Parent Coaching the Child with ADHD
Is it appropriate to take on the role of parent coach for your ADHD child? A child psychologist gives his answer.
All children benefit from knowledgeable and nurturing guidance. In my experience training and treating thousands of parents and their children with ADHD, the coaching role is well suited to parents who wish to help their children with strategies that turn troubles into triumphs.
Parents live on the “front lines” of their children’s struggles with emotional and social problems. The vulnerability of a fragile ego, the unthinking behaviors rooted in impulsivity, or the steep decline of yet another meltdown, sends a clear message that our children need help, and they need it now.
Parent coaches strive to present themselves as on the same side as the child. “Let me hear your side,” helps calm the rough waters of a child’s emotions. Next, parents can offer, “Maybe there’s a lesson here for both of us — a way for me to understand you better and for you to better understand yourself.” Appropriately timed comments feel like a friendly gesture of help, not a critical put-down. Sensitivity in the form of well chosen words, soft tone of voice, and willingness to listen and truly understand the child’s point of view, opens the door to parent coaching.
From this point, dialogue focuses upon what coaching strategies can help them cope more effectively next time. Armed with tools, timing, and sensitivity, parents have a positive impact upon children with problems such as ADHD. Coaching improves children’s powers of observation and helps them manage potent feelings by developing coping skills.
Despite some parents’ earnest efforts though, some children can be so difficult to coach that it seems to be an exercise in futility. No matter how soft and non-judgmental the approach, coaching words sound like stinging criticisms. Coaching these unsettled children need not be abandoned, but parents must be more careful, creative, and above all, humble in their approach.
There are some situations, however, that warrant professional intervention. Talk to your physician or therapist if:
If your child is threatening to hurt him/herself or has taken action in that direction.There is evidence of feelings of hopelessness and persistent self-defeating behaviors in your child’s academic, social or family life.If your child is a target or perpetrator of violence and/or verbal or physical aggression. Despite your best efforts, your child continues to adamantly resist coaching and learn new strategies. Due to environmental or personal reasons, you are unable to provide the extent of help your child needs.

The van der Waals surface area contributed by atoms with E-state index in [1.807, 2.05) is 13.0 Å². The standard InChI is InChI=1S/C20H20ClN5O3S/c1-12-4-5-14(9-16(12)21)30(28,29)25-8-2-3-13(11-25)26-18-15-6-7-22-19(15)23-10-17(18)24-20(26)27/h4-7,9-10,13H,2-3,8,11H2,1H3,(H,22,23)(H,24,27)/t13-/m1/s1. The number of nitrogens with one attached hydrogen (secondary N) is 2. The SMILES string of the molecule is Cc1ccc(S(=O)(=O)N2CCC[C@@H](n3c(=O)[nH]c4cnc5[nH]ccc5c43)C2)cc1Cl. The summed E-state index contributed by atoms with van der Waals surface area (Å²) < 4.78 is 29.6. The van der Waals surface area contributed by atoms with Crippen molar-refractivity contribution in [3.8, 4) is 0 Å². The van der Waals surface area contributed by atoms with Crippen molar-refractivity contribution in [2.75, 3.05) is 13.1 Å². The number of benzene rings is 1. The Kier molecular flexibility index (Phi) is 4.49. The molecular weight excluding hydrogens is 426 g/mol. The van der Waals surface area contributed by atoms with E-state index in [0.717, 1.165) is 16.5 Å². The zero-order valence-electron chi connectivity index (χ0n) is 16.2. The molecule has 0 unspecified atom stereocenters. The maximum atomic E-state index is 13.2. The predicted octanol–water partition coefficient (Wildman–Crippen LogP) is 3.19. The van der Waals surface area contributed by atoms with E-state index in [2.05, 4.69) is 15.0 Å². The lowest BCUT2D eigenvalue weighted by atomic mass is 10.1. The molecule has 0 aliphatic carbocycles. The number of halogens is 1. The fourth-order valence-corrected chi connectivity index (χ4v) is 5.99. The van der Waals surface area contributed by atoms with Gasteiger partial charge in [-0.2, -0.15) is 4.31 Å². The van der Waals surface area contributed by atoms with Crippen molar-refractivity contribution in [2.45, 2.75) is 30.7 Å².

While there are many avenues that parent coaches can take with children with ADHD, there are also many pitfalls to consider. If parents rely upon the “shove-it-in-their-ears” approach, chances are their coaching is going to be met with “refused delivery.”
Parents should consider what blind spots might make their coaching efforts backfire. It’s wise to take inventory of one’s own “hot buttons” before attempting to act as a parent coach. If you are reactive and impatient, or often find yourself in a “do as I say, not as I do” scenario with your child, it’s best to seek support for both you and your family from a professional coach, therapist or counselor.
That being said, “I know that I can be just as much in need of coaching as anyone else,” can be offered by a parent as one way to emphasize how coaching is a two-way street. This sets the stage for children to let down their guard. If they can calmly comment upon their parent’s faults, it opens up a door to a rational discussion about how mistakes are learning opportunities.
If we can approach our parenting role as a journey that forever enlightens us about our kids and ourselves, that open-mindedness will serve our children, no matter how troubled, very well.